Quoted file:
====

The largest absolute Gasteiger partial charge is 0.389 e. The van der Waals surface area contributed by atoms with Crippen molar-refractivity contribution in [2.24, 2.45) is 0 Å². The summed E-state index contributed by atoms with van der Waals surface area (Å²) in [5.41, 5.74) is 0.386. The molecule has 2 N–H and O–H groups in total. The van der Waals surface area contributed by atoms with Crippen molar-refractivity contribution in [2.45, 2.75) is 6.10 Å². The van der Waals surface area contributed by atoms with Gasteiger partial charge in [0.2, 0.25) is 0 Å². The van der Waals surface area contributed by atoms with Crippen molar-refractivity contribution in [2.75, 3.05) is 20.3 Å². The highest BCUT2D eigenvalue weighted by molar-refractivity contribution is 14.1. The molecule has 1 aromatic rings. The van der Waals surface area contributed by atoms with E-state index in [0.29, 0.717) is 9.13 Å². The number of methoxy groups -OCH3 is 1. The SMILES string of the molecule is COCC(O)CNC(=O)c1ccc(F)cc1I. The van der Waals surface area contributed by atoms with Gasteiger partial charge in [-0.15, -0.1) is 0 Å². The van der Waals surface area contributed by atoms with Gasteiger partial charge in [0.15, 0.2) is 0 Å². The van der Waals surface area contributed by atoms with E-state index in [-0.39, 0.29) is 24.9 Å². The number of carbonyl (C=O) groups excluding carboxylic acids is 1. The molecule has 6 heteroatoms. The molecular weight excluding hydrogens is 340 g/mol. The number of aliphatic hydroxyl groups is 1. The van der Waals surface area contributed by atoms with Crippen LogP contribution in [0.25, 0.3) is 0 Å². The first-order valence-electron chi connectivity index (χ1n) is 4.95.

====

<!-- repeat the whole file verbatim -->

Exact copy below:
The largest absolute Gasteiger partial charge is 0.389 e. The van der Waals surface area contributed by atoms with Crippen molar-refractivity contribution in [2.24, 2.45) is 0 Å². The summed E-state index contributed by atoms with van der Waals surface area (Å²) in [5.41, 5.74) is 0.386. The molecule has 2 N–H and O–H groups in total. The van der Waals surface area contributed by atoms with Crippen molar-refractivity contribution in [2.45, 2.75) is 6.10 Å². The van der Waals surface area contributed by atoms with Gasteiger partial charge in [0.2, 0.25) is 0 Å². The van der Waals surface area contributed by atoms with Crippen molar-refractivity contribution in [2.75, 3.05) is 20.3 Å². The highest BCUT2D eigenvalue weighted by molar-refractivity contribution is 14.1. The molecule has 1 aromatic rings. The van der Waals surface area contributed by atoms with E-state index in [0.29, 0.717) is 9.13 Å². The number of methoxy groups -OCH3 is 1. The SMILES string of the molecule is COCC(O)CNC(=O)c1ccc(F)cc1I. The van der Waals surface area contributed by atoms with Gasteiger partial charge in [-0.15, -0.1) is 0 Å². The van der Waals surface area contributed by atoms with Gasteiger partial charge in [0.15, 0.2) is 0 Å². The van der Waals surface area contributed by atoms with E-state index in [-0.39, 0.29) is 24.9 Å². The number of carbonyl (C=O) groups excluding carboxylic acids is 1. The molecule has 6 heteroatoms. The molecular weight excluding hydrogens is 340 g/mol. The number of aliphatic hydroxyl groups is 1. The van der Waals surface area contributed by atoms with Crippen LogP contribution in [0.25, 0.3) is 0 Å². The first-order valence-electron chi connectivity index (χ1n) is 4.95.